Trinidad synagogue, Pinecliffe resort receive national historic landmark designations

(Courtesy of Denver Public Library)
Wendell “Wink” and his brother Clarence Hamlet pose by a car in the Lincoln Hills area in Pinecliffe, Colorado. Winks Panorama, (also known as Winks Lodge) was a hotel near Pinecliffe, Colorado that served African-American tourists during the early and middle 20th century. The lodge was built in the Lincoln Hills County Club area which was the only African-American mountain resort in the western United States. The lodge was built by Wendell “Winks” Hamlet in 1928. The Lodge is on the U.S. National Register of Historic Places.

Updated at 12:13 p.m. on Dec. 14, 2023

The federal government has picked two Colorado sites to add to the country’s list of National Historic Landmarks.

They include Temple Aaron in Trinidad and Winks Panorama in Gilpin County.

The temple is considered the country’s second oldest continuously-operating Jewish synagogue west of the Mississippi River. Winks Panorama, a historically Black resort community, became known as a safe retreat for African Americans facing racial segregation in the mid-1900s. 

Both sites will receive stronger protections against demolition through the designation, and a plaque commemorating their historic significance, according to the U.S. Interior Department.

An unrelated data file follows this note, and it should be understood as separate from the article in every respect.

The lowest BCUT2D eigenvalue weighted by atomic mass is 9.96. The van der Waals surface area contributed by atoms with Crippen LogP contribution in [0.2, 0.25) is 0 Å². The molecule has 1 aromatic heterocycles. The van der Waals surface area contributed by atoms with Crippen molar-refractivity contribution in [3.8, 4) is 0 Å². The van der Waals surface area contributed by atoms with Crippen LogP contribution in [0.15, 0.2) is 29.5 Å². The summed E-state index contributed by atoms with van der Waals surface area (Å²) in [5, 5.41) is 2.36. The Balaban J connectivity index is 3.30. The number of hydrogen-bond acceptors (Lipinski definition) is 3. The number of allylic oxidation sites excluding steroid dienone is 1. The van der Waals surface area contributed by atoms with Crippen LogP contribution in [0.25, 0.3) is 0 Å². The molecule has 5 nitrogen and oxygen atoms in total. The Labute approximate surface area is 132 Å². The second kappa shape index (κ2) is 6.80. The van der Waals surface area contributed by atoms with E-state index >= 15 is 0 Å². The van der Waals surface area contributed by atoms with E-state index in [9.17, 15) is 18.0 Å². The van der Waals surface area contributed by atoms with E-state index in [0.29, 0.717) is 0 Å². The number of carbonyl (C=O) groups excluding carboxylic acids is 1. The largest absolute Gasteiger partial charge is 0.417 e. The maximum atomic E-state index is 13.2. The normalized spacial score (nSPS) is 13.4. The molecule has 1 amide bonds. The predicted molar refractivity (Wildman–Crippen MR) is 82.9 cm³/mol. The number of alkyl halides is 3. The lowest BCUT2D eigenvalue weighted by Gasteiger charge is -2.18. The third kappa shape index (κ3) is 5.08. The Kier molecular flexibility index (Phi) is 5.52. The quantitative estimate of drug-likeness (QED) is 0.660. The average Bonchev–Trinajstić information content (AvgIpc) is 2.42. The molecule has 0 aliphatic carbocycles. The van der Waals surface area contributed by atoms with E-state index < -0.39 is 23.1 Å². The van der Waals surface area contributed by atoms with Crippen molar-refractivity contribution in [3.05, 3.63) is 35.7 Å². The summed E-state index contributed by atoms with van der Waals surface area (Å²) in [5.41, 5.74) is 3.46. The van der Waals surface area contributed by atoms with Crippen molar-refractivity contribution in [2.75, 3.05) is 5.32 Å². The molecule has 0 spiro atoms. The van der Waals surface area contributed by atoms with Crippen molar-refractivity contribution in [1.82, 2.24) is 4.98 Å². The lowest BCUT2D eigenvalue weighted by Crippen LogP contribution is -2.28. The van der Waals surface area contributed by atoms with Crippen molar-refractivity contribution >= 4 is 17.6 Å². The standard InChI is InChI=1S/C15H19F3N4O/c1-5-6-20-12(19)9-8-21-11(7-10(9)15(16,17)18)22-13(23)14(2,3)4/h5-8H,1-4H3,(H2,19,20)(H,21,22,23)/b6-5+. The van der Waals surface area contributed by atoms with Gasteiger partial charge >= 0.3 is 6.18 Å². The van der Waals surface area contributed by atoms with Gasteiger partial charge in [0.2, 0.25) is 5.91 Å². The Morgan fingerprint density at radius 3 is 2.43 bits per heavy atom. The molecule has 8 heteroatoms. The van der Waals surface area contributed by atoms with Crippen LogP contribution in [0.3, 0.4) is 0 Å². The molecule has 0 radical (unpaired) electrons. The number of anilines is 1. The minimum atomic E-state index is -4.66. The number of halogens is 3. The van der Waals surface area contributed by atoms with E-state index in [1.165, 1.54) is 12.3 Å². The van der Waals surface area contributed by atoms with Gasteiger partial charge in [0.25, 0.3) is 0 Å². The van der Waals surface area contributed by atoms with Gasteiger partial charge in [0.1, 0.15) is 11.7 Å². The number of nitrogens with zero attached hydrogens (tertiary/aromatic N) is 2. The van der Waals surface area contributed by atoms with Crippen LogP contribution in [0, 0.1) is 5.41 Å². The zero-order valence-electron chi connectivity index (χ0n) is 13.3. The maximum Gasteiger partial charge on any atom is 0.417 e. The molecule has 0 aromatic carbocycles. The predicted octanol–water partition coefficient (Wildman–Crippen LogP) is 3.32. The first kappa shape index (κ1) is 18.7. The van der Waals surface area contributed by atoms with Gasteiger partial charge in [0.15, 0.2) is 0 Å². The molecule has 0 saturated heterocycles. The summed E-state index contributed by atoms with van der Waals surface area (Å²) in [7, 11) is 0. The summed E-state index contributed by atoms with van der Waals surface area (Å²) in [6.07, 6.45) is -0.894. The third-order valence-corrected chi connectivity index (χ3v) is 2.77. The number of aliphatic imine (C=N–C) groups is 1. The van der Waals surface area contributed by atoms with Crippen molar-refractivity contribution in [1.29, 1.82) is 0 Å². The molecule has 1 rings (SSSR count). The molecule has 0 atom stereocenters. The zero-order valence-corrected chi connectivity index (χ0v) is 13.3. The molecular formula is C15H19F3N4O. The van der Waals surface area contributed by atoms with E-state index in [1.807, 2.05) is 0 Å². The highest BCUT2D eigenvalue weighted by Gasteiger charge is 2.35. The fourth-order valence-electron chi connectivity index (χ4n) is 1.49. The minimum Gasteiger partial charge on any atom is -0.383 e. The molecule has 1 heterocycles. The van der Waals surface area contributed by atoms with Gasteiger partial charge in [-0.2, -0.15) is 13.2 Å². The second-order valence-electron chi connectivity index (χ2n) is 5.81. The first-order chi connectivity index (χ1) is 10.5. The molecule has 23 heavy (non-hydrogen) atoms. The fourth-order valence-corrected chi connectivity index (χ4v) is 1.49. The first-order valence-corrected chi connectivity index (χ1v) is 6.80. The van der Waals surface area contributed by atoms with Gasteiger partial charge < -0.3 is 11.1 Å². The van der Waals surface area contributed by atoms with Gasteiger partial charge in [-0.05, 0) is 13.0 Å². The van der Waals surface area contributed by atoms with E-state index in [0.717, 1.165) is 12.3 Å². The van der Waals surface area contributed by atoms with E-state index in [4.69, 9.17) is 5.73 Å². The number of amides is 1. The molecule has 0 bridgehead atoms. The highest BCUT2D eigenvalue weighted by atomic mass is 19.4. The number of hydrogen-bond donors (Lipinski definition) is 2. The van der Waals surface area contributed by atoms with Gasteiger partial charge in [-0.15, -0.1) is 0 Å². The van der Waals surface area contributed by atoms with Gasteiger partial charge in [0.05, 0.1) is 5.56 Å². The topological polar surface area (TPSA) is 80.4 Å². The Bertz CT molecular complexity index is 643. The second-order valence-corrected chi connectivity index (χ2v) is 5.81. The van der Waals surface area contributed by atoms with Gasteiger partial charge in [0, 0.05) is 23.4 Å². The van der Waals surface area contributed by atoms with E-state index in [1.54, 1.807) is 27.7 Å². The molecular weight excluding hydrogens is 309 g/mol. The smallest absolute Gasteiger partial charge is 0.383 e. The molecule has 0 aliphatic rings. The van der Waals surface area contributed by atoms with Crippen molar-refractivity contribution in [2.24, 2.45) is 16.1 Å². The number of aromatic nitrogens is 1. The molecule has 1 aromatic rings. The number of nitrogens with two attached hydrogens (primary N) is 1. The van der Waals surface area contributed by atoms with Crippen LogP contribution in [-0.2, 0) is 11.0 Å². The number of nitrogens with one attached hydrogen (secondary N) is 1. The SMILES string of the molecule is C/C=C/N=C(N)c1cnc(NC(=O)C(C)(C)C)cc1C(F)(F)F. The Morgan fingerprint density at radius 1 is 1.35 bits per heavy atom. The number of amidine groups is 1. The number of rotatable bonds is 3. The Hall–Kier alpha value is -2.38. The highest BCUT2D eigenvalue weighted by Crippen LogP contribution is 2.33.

“NHL designation is the highest federal recognition of a property’s historical, architectural, or archeological significance,” the department wrote in a release announcing the awards. 

Colorado preservationists worked for years to achieve the designation for both sites. The process requires an application and lengthy review from federal officials. 

Roughly 2,600 sites across the country have NHL status, including 28 in Colorado. It also gives sites direct access to preservation experts at the Interior Department, said Kim Grant, a Temple Aaron board member.

“It’s a big boost for our efforts moving forward to preserve the building for another hundred-plus years,” Grant said. 

Temple Aaron opened in Trinidad in 1889. The red brick, exotic-revival style building served as a hub for a thriving Jewish community.

In 2016, a foundation that owned the building almost sold it due to building disrepair and a shrinking congregation. Community members rallied and formed a new nonprofit to manage the building, and they have been pursuing preservation ever since. 

“It tells the story of the westward migration of the Jewish people across the United States,” Grant said. “So preserving it is really saving an important, tangible piece of our heritage in Colorado.” 

In Gilpin County, Winks Panorama served as a safe haven for the Black community during the mid-1900’s. Black travelers and families often couldn’t stay at hotels in Denver due to racial segregation, so they traveled an hour out of town to Pinecliffe 

Notable guests included musicians Duke Ellington, Lena Horne, and Count Basie as well as writers Langston Hughes and Zora Neale Hurston, according to the National Park Service. The property remains open to visitors. 

“The story of Winks Lodge offers a window into an expanded view of the larger African American freedom struggle,” the NPS wrote on its website. 

Both Winks and Temple Aaron will receive federal plaques. Synagogue representatives said they would plan a commemoration of the designation for sometime next year.

Editor's note: This story has been updated to clarify Temple Aaron's age, and to correct an error about when its members formed their current nonprofit group.